From there I spent roughly half an hour recounting the highlights of the mission, including some details about Lynx. I portrayed bringing her back to base as a matter of concern for how the client would react to the death of one of their heroes during my mission rather than regrets on my part, though I doubt he bought it. From there, I gave a blow-by-blow of the conflict with Thassans in the ocean, which ended with me placing the ivory trophy on the table in front of me.
“So in your first mission, you were nearly killed in action by a foreign Imbued?” Lindsey did not sound happy with that news. “I was under the impression you were wearing anti-powers armor.”
The Asian man I didn’t know cleared his throat. “With all due respect, sir, my armor was not at fault.” I mentally referenced the information I had on the project, which would make this man Tian Han. He was considered one of the best metallurgy Gadgeteers on the planet, and essential in both the Blue Steel and Icarus projects. “The equipment withstood multiple strikes from shockwaves delivering almost eleven thousand metric tons of impact force.”
“That is roughly the same impact force generated by a semi colliding with concrete barricade at over ninety miles an hour,” Patil added. “Blue steel’s absorptive features are the only means by which anything shy of a tank could have survived the initial attack, let alone the followup. Most Apache helicopters aren’t equipped with that level of destructive force.”
My boosted mental abilities and engineering degree knew Doctor Patil was, deliberately, overselling Skeletor’s damage potential. To start with: water was softer than a semi, and an Apache’s anti-tank loadout was specialized in piercing armor. In addition, they had a much shorter refractory period between shots. Perhaps on paper the numbers were in Skeletor’s favor, but reality was never as simple as the numbers. Take this conversation, for example; if Lindsey was as educated in physics as those on our side of the table, he never would have smiled.
“I suppose that is a better performance than you promised the Joint Chiefs of Staff with this project of yours, doctor,” the general said after a brief moment. “While we’re on the subject of successes, just how much did the Canadians shell out for their lapses in judgment, anyway?”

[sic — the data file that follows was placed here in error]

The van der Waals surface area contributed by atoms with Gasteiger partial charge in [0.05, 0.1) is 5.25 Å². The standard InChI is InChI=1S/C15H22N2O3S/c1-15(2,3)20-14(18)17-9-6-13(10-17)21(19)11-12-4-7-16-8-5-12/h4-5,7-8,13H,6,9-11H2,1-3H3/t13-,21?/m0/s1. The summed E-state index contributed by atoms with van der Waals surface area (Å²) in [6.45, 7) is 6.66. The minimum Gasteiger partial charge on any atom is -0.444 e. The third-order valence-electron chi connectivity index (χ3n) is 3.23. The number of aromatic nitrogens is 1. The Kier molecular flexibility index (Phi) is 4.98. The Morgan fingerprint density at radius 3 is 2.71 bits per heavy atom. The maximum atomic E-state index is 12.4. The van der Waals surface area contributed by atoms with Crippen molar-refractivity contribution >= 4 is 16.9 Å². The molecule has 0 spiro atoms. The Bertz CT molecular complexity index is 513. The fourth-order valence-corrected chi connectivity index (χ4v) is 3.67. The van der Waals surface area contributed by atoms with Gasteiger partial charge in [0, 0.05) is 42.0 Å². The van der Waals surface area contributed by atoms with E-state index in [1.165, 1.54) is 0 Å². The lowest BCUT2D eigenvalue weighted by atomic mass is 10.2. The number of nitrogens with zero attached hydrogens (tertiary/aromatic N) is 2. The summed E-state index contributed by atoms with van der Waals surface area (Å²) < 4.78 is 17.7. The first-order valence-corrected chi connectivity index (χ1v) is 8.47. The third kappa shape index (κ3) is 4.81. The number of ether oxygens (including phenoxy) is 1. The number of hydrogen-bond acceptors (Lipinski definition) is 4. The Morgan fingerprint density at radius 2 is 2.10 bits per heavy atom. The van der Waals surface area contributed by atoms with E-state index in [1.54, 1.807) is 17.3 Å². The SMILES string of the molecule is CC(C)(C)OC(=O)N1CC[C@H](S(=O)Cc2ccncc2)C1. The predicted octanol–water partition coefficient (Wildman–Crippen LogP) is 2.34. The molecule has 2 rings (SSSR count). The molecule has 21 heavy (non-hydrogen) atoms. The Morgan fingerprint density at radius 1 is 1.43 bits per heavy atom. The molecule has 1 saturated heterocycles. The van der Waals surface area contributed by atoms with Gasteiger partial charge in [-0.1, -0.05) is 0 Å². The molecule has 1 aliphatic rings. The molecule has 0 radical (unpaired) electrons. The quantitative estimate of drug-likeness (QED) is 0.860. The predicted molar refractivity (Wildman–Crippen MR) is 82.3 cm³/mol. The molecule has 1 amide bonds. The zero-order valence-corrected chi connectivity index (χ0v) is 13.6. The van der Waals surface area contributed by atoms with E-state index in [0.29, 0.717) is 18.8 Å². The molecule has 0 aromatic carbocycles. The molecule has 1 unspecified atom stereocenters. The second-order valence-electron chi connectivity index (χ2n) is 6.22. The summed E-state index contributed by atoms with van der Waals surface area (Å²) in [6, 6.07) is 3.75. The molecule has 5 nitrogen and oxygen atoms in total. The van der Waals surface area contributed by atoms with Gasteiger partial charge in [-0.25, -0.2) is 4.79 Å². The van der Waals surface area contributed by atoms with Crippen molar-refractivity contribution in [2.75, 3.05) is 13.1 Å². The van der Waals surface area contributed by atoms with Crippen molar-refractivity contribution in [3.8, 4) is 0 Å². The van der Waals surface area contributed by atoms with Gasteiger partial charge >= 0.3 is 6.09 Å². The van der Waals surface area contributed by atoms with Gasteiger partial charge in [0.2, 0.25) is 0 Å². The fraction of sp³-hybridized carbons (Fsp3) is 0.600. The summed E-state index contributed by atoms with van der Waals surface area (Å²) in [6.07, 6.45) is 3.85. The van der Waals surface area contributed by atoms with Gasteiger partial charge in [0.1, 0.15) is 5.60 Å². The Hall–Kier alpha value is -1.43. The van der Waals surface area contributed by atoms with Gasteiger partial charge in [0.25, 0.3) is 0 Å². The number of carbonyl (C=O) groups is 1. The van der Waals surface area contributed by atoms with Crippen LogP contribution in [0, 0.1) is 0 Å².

Doctor Patil nodded toward Professor Abernathy, who took the cue. “In total? Four point seven million dollars.”
General Lindsey chuckled. “Five mil to come in and save them from an international incident, plus god knows how much collateral damage from restless natives? They got quite the bargain. I think that’s my favorite part with this as a corporate project rather than as a government organization. When we come in to save another country’s ass they don’t have to pay us, even though they should. Keep this up, and you’ll have this project in the black by Christmas.”
“It was a nice windfall,” Doctor Patil said with the casual confidence of someone used to such things, though his emotions were a blend of relief and fear. “But I’d prefer most of our missions be more reasonable than this one.”
Lindsey nodded his head. “Good luck. Now, if you don’t mind, I’m going to get back to bed.”
“Thank you, sir.” Patil waited for the screen to go off before exhaling.
The way they talked about that kind of money may have sounded cavelier, but it was a matter of perspective. A single modern tank costs about five million, and the aforementioned Apaches were ten times that last I checked. Canada didn’t have the same economic muscle as the United States, but the cost of a single tank to win a war before it started? They would pay that with a smile on their faces. Just a matter of perspective.
All a matter of perspective. I ran my thumb over the ivory. For most people, this is a trinket worth a grand or two at most on the back market, but for the warrior who gave it to me, it represents a lifetime. “Almost five million dollars for a day’s work. How much did we initially charge?”
Professor Abernathy, after a glance at Patil, answered. “Two hundred thousand for the investigation, if it led to the apprehension of the suspect or suspects that may have been involved. While an on-the-spot execution wasn’t part of agreement, they agreed that it fell within the spirit the contract.”
I bet they did. “I can’t help but feel I’ve earned a portion of that extra payment. And I happen to know exactly what I want to buy with it.”